When external user 507 logs into a web application 508, user 507 is authenticated 509 against the customer directory service 510 and her request is allowed to proceed to the applications located in middle tier 504 and at enterprise backend server 505.

Referring to FIG. 4, in Intranet domain 502, internal users 511 are authenticated and authorized to access applications in middle tier 504 and at enterprise backend 505 by internal enterprise directory service 513. When an internal user 511 wishes to use applications in middle tier 504 or at enterprise backend 505 his credentials are passed 512 by the security-aware applications to enterprise directory 513, which authenticates and authorizes internal user 511.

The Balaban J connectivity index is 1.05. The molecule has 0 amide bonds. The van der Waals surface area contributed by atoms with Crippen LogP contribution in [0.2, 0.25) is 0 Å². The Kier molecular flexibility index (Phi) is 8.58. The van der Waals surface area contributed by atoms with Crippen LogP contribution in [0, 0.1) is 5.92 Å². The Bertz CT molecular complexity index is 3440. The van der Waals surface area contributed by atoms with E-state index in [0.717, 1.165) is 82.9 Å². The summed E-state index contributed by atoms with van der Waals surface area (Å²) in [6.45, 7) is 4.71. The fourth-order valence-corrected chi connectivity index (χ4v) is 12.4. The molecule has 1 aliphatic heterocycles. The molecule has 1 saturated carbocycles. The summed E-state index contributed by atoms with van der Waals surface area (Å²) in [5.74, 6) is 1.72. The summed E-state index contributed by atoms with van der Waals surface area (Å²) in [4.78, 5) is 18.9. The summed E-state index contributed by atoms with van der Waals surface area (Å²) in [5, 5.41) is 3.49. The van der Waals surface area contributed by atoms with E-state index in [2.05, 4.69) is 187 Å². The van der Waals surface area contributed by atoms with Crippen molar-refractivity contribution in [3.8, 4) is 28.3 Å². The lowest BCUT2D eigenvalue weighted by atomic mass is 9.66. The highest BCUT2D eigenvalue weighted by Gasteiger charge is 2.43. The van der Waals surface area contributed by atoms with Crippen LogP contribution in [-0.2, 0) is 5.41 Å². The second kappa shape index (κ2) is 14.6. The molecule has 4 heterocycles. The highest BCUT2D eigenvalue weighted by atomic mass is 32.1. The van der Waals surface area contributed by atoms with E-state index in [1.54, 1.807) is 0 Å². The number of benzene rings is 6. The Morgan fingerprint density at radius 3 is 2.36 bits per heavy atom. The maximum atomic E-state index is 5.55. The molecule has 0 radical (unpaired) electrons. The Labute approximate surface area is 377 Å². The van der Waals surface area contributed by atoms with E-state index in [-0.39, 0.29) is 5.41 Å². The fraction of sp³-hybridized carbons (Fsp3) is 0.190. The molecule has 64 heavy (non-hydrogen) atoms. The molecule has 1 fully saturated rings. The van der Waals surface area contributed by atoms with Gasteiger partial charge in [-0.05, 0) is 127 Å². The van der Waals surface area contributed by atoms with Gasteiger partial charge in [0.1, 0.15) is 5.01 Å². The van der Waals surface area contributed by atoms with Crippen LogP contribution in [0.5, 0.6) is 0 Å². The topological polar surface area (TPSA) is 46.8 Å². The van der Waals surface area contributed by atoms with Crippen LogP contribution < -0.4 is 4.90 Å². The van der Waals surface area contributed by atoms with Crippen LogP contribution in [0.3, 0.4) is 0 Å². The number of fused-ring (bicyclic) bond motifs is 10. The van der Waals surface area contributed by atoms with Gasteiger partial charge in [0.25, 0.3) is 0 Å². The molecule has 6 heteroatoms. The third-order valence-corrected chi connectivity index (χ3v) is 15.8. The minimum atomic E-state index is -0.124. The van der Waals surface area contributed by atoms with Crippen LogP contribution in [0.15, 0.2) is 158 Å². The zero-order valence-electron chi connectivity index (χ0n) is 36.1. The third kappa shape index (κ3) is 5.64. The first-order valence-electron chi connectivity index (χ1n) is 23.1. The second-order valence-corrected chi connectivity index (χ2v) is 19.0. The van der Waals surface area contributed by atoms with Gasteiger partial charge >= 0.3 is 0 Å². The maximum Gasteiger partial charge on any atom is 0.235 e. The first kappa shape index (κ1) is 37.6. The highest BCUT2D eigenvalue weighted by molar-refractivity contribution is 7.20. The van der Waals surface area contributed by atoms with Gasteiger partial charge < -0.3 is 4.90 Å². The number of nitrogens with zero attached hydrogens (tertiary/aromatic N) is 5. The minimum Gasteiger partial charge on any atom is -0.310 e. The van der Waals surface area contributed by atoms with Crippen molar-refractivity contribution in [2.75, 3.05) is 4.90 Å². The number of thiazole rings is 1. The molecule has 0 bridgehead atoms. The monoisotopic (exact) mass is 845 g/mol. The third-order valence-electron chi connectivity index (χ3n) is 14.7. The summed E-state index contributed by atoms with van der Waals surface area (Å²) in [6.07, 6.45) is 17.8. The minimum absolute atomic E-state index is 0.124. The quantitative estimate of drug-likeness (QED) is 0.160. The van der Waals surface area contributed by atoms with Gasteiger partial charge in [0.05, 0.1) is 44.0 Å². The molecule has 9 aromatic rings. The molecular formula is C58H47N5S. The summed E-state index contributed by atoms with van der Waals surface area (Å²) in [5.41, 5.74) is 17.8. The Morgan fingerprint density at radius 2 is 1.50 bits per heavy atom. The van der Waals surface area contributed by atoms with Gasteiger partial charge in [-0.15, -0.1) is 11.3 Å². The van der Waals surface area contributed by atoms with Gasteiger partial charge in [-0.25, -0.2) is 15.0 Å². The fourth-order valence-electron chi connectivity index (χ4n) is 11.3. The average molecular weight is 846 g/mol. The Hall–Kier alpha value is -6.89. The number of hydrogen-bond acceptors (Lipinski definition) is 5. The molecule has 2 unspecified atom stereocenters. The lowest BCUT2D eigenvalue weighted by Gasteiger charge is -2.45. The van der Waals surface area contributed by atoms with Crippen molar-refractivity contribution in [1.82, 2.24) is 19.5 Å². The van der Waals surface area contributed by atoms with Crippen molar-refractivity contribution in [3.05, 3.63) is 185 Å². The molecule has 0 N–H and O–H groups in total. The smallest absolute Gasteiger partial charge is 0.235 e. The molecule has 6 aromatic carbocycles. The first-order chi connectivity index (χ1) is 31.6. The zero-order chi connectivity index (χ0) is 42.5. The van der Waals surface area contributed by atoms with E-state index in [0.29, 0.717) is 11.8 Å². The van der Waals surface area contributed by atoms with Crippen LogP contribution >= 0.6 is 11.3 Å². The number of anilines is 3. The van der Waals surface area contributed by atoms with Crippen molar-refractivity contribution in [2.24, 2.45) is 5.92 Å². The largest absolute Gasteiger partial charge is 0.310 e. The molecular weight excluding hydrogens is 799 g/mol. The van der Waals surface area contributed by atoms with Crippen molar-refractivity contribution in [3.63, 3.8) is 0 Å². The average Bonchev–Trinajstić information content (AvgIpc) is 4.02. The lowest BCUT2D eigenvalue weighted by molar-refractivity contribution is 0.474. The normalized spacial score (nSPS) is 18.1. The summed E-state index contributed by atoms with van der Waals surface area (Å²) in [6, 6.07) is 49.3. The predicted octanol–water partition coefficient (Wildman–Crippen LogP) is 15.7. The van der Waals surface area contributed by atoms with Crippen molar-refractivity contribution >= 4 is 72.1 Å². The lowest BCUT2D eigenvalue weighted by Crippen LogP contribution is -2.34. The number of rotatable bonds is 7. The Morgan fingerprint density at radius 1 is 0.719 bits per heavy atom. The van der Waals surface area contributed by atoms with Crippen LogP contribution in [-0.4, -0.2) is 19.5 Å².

As shown in FIG. 4, in Web tier 503, it is a common practice to authenticate and authorize users 507. However, in a drastic departure from common security principles, in middle tier 504 and at enterprise backend 505, communications are often unauthenticated and unauthorized. This deficiency usually results from the absence of security features built into the legacy mission critical applications deployed at enterprise backend 505 and in middleware applications, such as CORBA (common object request broker architecture) services, located in middle tier 504. Security weaknesses in the applications deployed in middle tier 504 and at enterprise backend 505 could be easily exploited by malicious external 507 or internal 511 users who may break into mission critical applications or eavesdrop on unprotected communications 514.